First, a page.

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Key Moments From Amy Coney Barrett’s Supreme Court Confirmation Hearing

Key Moments From Amy Coney Barrett’s Supreme Court Confirmation Hearing

Supreme Court nominee Amy Coney Barrett is expected to be confirmed down party lines after a marathon of questions from senators this week.

Barrett, who was nominated to replace the late Justice Ruth Bader Ginsburg, was disciplined and cool in the face of traps laid out by Democrats while drawing repeated praise from the Republican side.

Throughout the hearing, Barrett repeatedly cited the Ginsburg rule, which precludes judges from opining on issues they may have to rule on, though some Democrats argued she went too far and failed to answer key questions.

Here are some of the key moments from Barrett’s hearing:

Barrett would not say if the president can single-handedly delay election:

“If that question ever came before me, I’d need to hear arguments from the litigants and read briefs and consult with my law clerks and talk to my colleagues and go through the opinion-writing process,” she said. “So, you know, if I give off-the-cuff answers, then I would be basically a legal pundit, and I don’t think we want judges to be legal pundits. I think we want judges to approach cases thoughtfully and with an open mind.”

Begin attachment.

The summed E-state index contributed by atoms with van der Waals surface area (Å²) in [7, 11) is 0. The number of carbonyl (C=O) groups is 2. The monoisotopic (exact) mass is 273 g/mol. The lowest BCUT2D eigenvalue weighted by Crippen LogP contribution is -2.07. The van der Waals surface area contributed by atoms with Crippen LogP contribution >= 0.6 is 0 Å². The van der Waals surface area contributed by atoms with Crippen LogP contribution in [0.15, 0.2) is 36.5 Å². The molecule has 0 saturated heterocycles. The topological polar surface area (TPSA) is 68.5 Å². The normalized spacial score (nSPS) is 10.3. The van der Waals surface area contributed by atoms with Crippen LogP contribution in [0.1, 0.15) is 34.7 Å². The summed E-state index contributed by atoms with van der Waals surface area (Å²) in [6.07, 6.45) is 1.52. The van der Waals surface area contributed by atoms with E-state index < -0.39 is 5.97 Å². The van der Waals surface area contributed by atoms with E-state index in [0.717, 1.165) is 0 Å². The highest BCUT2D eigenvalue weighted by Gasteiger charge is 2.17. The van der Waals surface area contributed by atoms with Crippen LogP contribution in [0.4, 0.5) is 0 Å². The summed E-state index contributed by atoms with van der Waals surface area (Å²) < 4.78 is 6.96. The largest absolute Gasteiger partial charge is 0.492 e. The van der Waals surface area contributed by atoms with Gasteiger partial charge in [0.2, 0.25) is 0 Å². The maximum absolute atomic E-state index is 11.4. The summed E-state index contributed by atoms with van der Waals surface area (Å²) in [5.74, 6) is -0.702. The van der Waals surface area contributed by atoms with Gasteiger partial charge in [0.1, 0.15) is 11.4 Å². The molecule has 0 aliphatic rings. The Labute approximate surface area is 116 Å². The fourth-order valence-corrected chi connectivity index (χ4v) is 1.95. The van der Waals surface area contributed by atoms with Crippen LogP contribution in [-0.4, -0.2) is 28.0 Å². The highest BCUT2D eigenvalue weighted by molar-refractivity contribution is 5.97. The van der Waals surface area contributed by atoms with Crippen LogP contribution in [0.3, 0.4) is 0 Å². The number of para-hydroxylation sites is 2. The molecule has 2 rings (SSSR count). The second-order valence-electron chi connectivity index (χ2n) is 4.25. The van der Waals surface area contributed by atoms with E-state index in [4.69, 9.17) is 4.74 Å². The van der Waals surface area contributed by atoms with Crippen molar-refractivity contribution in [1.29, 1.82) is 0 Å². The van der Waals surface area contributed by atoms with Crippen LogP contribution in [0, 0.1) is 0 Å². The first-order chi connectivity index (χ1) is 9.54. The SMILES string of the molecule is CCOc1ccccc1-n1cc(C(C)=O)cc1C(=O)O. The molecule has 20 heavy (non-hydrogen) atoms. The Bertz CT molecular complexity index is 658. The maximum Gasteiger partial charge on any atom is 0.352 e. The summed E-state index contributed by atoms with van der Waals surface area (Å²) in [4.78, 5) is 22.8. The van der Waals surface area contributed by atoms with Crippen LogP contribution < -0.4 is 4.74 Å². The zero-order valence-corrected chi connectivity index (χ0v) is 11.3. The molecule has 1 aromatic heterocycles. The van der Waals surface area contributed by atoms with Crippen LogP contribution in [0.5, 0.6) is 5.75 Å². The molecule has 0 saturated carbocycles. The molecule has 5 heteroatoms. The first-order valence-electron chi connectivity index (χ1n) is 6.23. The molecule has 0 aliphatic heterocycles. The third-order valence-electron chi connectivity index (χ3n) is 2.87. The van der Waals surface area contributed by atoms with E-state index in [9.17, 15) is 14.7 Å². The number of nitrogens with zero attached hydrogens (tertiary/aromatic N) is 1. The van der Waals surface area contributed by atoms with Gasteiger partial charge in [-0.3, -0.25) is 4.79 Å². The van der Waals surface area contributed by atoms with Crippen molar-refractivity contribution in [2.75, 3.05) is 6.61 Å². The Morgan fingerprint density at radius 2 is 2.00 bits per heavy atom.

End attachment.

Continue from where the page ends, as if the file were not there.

Barrett won’t commit to recusing from Obamacare case:

Barrett would not commit to recusing herself from the Obamacare case, which she previously criticized, nor from cases dealing with President Donald Trump and the election.

“I commit to you to fully and faithfully apply the law of recusal,” Barrett said. “I can’t offer a legal conclusion right now about the outcome of the decision I would reach.”

Barrett won’t comment on Roe v. Wade:

Barrett, who is anti-abortion, would not say whether she believed Roe v. Wade was rightly decided.

“I’m going to invoke Justice Kagan’s description, which I think is perfectly put,” she said, “She said that she was not going to grade precedent or give it a thumbs-up or a thumbs-down.”

She made clear, however, that Roe was not a “super-precedent” and could be overturned.

Barrett vowed to set aside personal views:

Barrett, a devout Catholic, vowed that she would not have an “agenda.”

“Judges can’t just wake up one day and say, ‘I have an agenda. I like guns, I hate guns. I like abortion, I hate abortion,’ and walk in like a royal queen and impose their will on the world,” she said. “You have to wait for cases and controversies, which is the language of the Constitution, to wind their way through the process.”

Barrett angered LGBTQ community:

Barrett drew ire when she described “sexual orientation” as “sexual preference.”

Hawaii Sen. Mazie Hirono confronted her about the issue.

“I would never mean to use a term that would cause offense in the LGBTQ community,” Barrett said. “So if I did, I greatly apologize for that.”

Democrats focus on Obamacare:

Democrats surrounded themselves with photos of people who would be affected by repealing Obamacare and repeatedly focused on health care in their questioning.

“These are life-or-death questions for people,” said Sen. Dianne Feinstein.

“I am not here on a mission to destroy the Affordable Care Act,” Barrett said.

Barrett dodges on precedents:

Barrett repeatedly refused to comment on cases related to voting rights and civil rights, arguing that those issues may come up before the court.